Jiro (Hideaki Anno) loves airplanes. He would like to fly one, but unfortunately his eyesight is too bad to become a pilot. Instead he decides to become a plane designer, after designer Giovanni Battista Caproni (Mansai Nomura) speaks to him in a dream. Years later his dream is coming true, but World War 2 is also on the horizon, which poses the question whether it is ethical to design war planes.
I was really excited for a new Miyazaki film, despite the fact that Ponyo wasn’t all that good. I was hoping that the chiefly positive reviews were right. I’m sorry to say that I was really disappointed though. Maybe he really should have quit already.
Arrietty (Mirai Shida) and her family are borrowers – little people living beneath an old house, living off the stuff they “borrow” from the humans. Their first rule is to stay hidden and not let people see them, since they’ve had very bad experiences with humans – they are also the last of the Borrowers. But when Shô (Ryûnosuke Kamiki), a recovering young boy, moves into the house, he sees Arrietty – and they become friends of a kind.
The movie was, unfortunately, way too long to be enjoyable. It had very sweet moments that I liked a lot, but it should have been a good half hour shorter. Despite it being a very pretty film, I just didn’t connect with it.
Finally, Hayao Miyazaki‘s Ponyo made it to an Austrian cinema! [I wouldn’t have thought it possible, but it’s even getting a general release here.]
One day while playing, Sosuke finds a small goldfish with the face of a girl in the sea and decides to call her Ponyo and keep her. That fish is very special, though, and even after she returns to the sea, she dreams of living on land with Sosuke. So Ponyo activates all the magic she can find and turns into a little girl. But this unbalances the natural order of things and threatens to destroy the world.
I have to admit that I am a little disappointed by Ponyo. It’s a sweet film, but it’s nothing special – and I expect special from Hayao Miyazaki.
Plot: Sen Chihiro is moving with her parents. On their way to the new house, they happen upon an abandoned theme park. Curious, they go to look at it. When the parents find plates of food, they dig in. Sen doesn’t as she’s afraid. When night falls, her parents are turned into pigs and Sen Chihiro, turned Chihiro Sen, finds work at a bath house for gods, with the help of the mysterious Haku.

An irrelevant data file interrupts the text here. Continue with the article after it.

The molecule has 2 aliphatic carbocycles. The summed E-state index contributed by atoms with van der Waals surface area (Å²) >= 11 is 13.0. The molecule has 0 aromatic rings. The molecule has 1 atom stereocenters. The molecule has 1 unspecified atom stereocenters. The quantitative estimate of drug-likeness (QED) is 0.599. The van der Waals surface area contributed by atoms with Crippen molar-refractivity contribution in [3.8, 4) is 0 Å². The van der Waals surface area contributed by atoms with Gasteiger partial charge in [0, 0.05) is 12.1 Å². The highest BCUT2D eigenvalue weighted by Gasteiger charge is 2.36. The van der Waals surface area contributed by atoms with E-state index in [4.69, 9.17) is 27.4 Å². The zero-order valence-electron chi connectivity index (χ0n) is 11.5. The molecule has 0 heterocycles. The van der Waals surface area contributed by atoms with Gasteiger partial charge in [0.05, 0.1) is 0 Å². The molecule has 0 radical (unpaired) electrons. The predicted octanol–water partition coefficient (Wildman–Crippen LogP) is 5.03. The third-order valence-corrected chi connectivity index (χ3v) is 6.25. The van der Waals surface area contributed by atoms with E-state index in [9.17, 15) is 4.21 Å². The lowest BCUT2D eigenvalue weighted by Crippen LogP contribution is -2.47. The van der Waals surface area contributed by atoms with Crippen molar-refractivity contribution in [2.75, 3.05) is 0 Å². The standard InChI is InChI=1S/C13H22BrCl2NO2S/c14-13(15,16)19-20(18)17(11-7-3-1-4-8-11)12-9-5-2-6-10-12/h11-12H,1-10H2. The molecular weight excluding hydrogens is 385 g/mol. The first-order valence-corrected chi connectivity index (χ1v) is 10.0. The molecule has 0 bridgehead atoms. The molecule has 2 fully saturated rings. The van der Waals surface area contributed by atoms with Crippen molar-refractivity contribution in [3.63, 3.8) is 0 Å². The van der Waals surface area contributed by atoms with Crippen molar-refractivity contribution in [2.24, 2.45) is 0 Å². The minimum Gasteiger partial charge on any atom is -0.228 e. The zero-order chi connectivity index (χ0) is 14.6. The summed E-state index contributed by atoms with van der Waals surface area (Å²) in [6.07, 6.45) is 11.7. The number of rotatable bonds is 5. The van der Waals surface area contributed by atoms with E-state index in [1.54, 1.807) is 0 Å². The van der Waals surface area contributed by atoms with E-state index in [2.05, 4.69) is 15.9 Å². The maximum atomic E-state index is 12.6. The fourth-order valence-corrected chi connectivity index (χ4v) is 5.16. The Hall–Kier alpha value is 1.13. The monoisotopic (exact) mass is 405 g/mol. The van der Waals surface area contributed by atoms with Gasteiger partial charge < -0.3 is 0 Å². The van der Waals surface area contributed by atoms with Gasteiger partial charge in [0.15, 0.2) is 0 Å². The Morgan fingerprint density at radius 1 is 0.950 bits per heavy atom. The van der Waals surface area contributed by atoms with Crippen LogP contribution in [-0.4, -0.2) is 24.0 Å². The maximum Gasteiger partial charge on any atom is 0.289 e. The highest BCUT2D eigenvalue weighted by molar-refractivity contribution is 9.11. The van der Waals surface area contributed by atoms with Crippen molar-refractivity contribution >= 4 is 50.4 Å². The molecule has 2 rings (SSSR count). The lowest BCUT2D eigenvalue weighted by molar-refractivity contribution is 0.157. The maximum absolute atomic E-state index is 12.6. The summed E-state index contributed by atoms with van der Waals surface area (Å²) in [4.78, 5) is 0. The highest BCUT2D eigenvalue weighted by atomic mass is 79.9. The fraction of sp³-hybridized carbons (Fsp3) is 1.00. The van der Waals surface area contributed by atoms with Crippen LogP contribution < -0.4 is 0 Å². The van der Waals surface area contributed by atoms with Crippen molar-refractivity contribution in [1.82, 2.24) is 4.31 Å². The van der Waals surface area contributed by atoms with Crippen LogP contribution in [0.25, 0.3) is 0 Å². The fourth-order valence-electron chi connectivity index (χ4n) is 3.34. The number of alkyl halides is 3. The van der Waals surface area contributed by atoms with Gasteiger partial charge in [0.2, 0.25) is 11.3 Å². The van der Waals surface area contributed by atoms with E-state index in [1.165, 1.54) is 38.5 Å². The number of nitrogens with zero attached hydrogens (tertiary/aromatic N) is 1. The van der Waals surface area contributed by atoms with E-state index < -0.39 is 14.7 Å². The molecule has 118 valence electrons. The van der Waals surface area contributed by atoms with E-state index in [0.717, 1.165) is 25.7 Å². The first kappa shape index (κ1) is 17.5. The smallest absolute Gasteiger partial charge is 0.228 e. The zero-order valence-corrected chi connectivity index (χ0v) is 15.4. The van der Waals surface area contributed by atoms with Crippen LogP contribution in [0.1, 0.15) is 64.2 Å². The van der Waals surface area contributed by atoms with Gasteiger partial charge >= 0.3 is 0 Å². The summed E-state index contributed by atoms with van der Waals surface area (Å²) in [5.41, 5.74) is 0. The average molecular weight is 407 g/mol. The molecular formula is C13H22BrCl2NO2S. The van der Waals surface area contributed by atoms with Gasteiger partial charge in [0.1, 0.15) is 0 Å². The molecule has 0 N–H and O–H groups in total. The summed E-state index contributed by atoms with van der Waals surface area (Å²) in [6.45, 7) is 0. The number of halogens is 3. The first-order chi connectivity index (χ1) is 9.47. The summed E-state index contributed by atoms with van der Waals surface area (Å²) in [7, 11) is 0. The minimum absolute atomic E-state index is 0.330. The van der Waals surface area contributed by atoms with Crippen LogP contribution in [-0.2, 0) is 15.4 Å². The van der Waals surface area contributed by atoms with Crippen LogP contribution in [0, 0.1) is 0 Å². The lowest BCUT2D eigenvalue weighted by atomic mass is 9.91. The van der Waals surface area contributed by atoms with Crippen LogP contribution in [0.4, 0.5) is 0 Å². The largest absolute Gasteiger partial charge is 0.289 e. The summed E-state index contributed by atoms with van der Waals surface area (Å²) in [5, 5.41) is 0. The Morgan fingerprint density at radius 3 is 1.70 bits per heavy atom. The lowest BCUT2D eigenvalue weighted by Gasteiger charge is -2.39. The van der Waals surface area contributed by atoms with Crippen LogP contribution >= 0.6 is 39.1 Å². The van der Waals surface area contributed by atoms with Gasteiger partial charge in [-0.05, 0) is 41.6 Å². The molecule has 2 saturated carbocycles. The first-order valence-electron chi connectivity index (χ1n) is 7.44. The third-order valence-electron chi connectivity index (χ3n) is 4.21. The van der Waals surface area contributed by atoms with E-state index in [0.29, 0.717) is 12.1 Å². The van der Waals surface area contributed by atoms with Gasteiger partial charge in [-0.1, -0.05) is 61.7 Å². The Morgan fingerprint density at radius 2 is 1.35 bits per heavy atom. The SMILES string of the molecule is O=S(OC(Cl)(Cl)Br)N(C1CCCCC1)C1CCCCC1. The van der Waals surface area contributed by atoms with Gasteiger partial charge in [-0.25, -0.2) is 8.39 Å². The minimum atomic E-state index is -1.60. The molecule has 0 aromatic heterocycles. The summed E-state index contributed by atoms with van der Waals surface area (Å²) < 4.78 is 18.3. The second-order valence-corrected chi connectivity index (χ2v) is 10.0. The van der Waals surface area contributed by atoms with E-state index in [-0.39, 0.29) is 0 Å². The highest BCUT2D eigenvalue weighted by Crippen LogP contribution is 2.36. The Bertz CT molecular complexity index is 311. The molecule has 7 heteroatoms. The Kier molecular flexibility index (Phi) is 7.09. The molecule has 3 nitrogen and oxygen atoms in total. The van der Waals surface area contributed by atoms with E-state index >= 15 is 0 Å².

Spirited Away is just plain wonderful. (Depending on my mood, it fights for the favourite Miyazaki movie spot with Princess Mononoke, Howl’s Moving Castle and My Neighbour Totoro.) Visually, it’s definitely the most beautiful of Miyazaki’s movies. And I love Haku.
Satsuki and Mei move to the countryside with their father after their mother falls sick. Their new house is very close to the forest. One day while playing there, Mei finds Totoro, a huge forest spirit. Together they live through several adventures.
My Neighbour Totoro is such a special movie. I don’t know how else to say it. And this rewatch really pushed it forward on my own personal Miyazaki best of list. It might not be as impressive, visually, as his others movies but it perfectly captures what it is to be a child.
Pazu is an orphan who works in a coal mine. One day, a girl – Sheeta, who escaped from some mysterious men in dark glasses – comes floating down from the sky and into Pazu’s arms. She is protected by a mysterious pendant. But the mysterious men – and some sky pirates – keep on chasing them, since Sheeta and Pazu are both connected to the flying island Laputa.
I have to admit that with Laputa, it was quite the opposite than with Nausicaä: On rewatching, I didn’t like it that much anymore, which as usual, is a completely relative thing and means that it still ranks among my favourite animated movies.
The world is pretty much entirely swallowed by toxic woods, inhabited by huge insects. Nausicaä lives in the Valley of the Wind, one of the few places left that has not been covered by the poisonous gas. When one day a plane crashes in the valley, Nausicaä gets drawn into a war that will shape what it’s left of the world.
To be honest, upon first watching, Nausicaä was the Miyazaki film I liked the least (except for Porco Rosso) which means that I still liked it a whole lot. But it improved considerably on the second watch. Which means that I really love it now. It’s beautifully made, has a wonderful story and Nausicaä is a great character.
[In September, there was a Miyazaki festival in Vienna. This is the first movie I’m going to review from that festival. They had planned to show Ponyo as the highlight at the end but becaue of some contractual problems, they didn’t, unfortunately.]
Lupin is a master thief. When he hears of a batch of excellently forged money, he travels to Cagliostro where he gets more than he bargained for: Not only does he have to save a girl, but also has to solve a riddle that goes back five hundred years.
Lupin III is not at all like Miyazaki’s later films. It’s quite clear that it’s not based on his original material and it’s still stuck way more in the general Anime conventions than his later work. Still it’s funny and entertaining.